HONG KONG • After spending half his lifetime building the family snack food company in the eastern Chinese city of Hangzhou, Mr Yao Weizhong had run out of steam. His 22-year-old son showed little interest in the business, and Mr Yao needed fresh capital and expertise to keep it growing.
So Mr Yao, 48, chose a path taken by a growing number of Chinese entrepreneurs these days: He sold a controlling stake in his company, Yaotaitai, to a private equity firm.
"The company is hitting a bottleneck," Mr Yao, who sold the stake in December to Shanghai-based Lunar Capital, said last week. "I don't have enough energy at this age, and my kid is reluctant to take over. I can't force him to like it."
From the financial hub of Shanghai to northern coal-rich Shanxi province, Chinese entrepreneurs facing the twin challenges of succession and a slowing economy are becoming more willing to cede majority ownership to buyout firms.
It is a tectonic shift in a market where the likes of the Carlyle Group and KKR have traditionally been forced to forgo controlling stakes in order to enjoy the spoils of China's breakneck growth since the country opened up to private equity firms in 1994.
Buying control allows buyout firms to apply the model they have honed over decades in developed markets: Acquire undervalued companies and turn them around by cutting costs, replacing management and overhauling their strategies - unencumbered by resistance from entrenched founders.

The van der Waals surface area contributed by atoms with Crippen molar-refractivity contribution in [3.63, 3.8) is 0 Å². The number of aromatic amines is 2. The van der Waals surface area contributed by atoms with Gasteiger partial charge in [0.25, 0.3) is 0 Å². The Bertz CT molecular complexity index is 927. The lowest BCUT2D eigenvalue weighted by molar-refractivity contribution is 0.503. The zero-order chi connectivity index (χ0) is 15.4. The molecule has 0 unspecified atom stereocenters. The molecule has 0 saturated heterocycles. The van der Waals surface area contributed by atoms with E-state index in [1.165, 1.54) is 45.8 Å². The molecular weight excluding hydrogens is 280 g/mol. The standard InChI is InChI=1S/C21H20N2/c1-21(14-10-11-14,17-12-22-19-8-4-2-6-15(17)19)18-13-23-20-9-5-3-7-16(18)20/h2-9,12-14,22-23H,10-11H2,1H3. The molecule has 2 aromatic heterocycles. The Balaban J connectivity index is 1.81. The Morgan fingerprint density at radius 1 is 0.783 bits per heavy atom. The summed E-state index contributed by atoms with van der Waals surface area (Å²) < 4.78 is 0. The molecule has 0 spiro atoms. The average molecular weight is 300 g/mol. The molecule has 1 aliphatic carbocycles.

"It's indisputable that the control approach in China works better and returns more," said Mr Derek Sulger, a partner at Lunar Capital. He said it is still hard to find large deals, especially in hot sectors such as technology and education, so private equity firms are focusing on smaller companies in the consumer and retail industries.
Deals involving a change of control accounted for 34 per cent of the total value of private equity transactions in China last year, more than double the share in 2014, according to the Asian Venture Capital Journal.
Excluding so-called arbitrage deals, which typically involve delisting companies and taking them public in markets where multiples are higher, "control" deals jumped to a record US$6.8 billion (S$9.3 billion) last year from US$4.9 billion in 2014, the private equity research firm estimates.
Mr Sulger said he is holding buyout talks with at least 10 Chinese companies whose founders or managers are looking to retire and sell controlling stakes. In many cases, it is purely economic factors that are pushing China's entrepreneurs to sell out.
Many small business owners have never had to deal with the need to cut costs or implement sweeping changes, said Mr Weiwen Han, co-head of Bain & Co's private equity practice for Greater China. "It's about cost reduction, operational efficiency, changing the business model and transforming themselves. They've never done it."
Conversely, many buyout firms have not developed the skills required to take over and overhaul Chinese companies, compared with the more passive role they are used to playing.
For some of China's entrepreneurs, the primary motivation for selling out is their own quest for a quieter life. Mr Sulger said he is talking to two companies whose owners want to retire and focus on spiritual pursuits.